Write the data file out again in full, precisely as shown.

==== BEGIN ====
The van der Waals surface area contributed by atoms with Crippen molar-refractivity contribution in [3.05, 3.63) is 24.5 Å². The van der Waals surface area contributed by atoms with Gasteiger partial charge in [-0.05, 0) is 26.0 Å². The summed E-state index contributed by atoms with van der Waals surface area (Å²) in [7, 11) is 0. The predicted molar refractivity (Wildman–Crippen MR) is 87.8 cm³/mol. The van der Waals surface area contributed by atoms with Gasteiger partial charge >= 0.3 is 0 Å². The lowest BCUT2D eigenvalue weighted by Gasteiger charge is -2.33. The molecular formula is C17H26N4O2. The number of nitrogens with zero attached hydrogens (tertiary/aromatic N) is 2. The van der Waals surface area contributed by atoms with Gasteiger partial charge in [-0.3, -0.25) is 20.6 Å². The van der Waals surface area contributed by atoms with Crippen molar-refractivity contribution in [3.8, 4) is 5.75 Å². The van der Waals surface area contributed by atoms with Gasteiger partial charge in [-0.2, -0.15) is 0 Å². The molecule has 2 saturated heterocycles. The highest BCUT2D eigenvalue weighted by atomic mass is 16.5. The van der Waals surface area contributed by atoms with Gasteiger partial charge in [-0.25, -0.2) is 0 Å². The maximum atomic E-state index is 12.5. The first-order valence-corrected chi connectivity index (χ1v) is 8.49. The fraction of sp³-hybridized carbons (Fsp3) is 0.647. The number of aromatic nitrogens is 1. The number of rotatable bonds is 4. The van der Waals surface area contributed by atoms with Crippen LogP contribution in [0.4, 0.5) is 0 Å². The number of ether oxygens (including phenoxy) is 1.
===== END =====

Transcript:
The van der Waals surface area contributed by atoms with Crippen molar-refractivity contribution in [3.05, 3.63) is 24.5 Å². The van der Waals surface area contributed by atoms with Gasteiger partial charge in [-0.05, 0) is 26.0 Å². The summed E-state index contributed by atoms with van der Waals surface area (Å²) in [7, 11) is 0. The predicted molar refractivity (Wildman–Crippen MR) is 87.8 cm³/mol. The van der Waals surface area contributed by atoms with Gasteiger partial charge >= 0.3 is 0 Å². The lowest BCUT2D eigenvalue weighted by Gasteiger charge is -2.33. The molecular formula is C17H26N4O2. The number of nitrogens with zero attached hydrogens (tertiary/aromatic N) is 2. The van der Waals surface area contributed by atoms with Gasteiger partial charge in [-0.3, -0.25) is 20.6 Å². The van der Waals surface area contributed by atoms with Crippen molar-refractivity contribution in [3.8, 4) is 5.75 Å². The van der Waals surface area contributed by atoms with Gasteiger partial charge in [-0.2, -0.15) is 0 Å². The molecule has 2 saturated heterocycles. The highest BCUT2D eigenvalue weighted by atomic mass is 16.5. The van der Waals surface area contributed by atoms with Gasteiger partial charge in [-0.25, -0.2) is 0 Å². The maximum atomic E-state index is 12.5. The first-order valence-corrected chi connectivity index (χ1v) is 8.49. The fraction of sp³-hybridized carbons (Fsp3) is 0.647. The number of aromatic nitrogens is 1. The number of rotatable bonds is 4. The van der Waals surface area contributed by atoms with Crippen LogP contribution in [0.4, 0.5) is 0 Å². The number of ether oxygens (including phenoxy) is 1.